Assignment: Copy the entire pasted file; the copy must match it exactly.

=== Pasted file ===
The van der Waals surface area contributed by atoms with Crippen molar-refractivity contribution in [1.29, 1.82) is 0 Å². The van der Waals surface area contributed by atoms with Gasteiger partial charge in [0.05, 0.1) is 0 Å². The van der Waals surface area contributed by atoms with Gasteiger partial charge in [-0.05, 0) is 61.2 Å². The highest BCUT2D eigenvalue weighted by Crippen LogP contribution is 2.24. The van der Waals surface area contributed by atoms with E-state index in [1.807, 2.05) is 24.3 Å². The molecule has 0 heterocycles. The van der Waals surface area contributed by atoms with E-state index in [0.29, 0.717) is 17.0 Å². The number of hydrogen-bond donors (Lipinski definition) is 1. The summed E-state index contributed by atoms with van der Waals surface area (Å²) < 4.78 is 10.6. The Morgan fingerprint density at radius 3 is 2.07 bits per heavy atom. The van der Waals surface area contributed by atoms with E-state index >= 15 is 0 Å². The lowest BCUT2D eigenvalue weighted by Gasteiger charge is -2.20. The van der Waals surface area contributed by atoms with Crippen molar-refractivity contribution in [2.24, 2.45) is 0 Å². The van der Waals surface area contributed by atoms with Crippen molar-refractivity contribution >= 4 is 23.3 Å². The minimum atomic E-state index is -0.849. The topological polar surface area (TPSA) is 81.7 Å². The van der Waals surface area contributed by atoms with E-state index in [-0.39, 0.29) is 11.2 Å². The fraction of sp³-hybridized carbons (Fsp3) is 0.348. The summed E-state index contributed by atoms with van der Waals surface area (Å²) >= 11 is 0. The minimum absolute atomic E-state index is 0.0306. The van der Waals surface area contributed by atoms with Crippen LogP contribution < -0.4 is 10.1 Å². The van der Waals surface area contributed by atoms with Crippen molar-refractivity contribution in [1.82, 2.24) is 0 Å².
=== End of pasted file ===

The van der Waals surface area contributed by atoms with Crippen molar-refractivity contribution in [1.29, 1.82) is 0 Å². The van der Waals surface area contributed by atoms with Gasteiger partial charge in [0.05, 0.1) is 0 Å². The van der Waals surface area contributed by atoms with Gasteiger partial charge in [-0.05, 0) is 61.2 Å². The highest BCUT2D eigenvalue weighted by Crippen LogP contribution is 2.24. The van der Waals surface area contributed by atoms with E-state index in [1.807, 2.05) is 24.3 Å². The molecule has 0 heterocycles. The van der Waals surface area contributed by atoms with E-state index in [0.29, 0.717) is 17.0 Å². The number of hydrogen-bond donors (Lipinski definition) is 1. The summed E-state index contributed by atoms with van der Waals surface area (Å²) < 4.78 is 10.6. The Morgan fingerprint density at radius 3 is 2.07 bits per heavy atom. The van der Waals surface area contributed by atoms with E-state index >= 15 is 0 Å². The lowest BCUT2D eigenvalue weighted by Gasteiger charge is -2.20. The van der Waals surface area contributed by atoms with Crippen molar-refractivity contribution in [2.24, 2.45) is 0 Å². The van der Waals surface area contributed by atoms with Crippen molar-refractivity contribution >= 4 is 23.3 Å². The minimum atomic E-state index is -0.849. The topological polar surface area (TPSA) is 81.7 Å². The van der Waals surface area contributed by atoms with E-state index in [-0.39, 0.29) is 11.2 Å². The fraction of sp³-hybridized carbons (Fsp3) is 0.348. The summed E-state index contributed by atoms with van der Waals surface area (Å²) >= 11 is 0. The minimum absolute atomic E-state index is 0.0306. The van der Waals surface area contributed by atoms with Crippen LogP contribution < -0.4 is 10.1 Å². The van der Waals surface area contributed by atoms with Crippen molar-refractivity contribution in [1.82, 2.24) is 0 Å².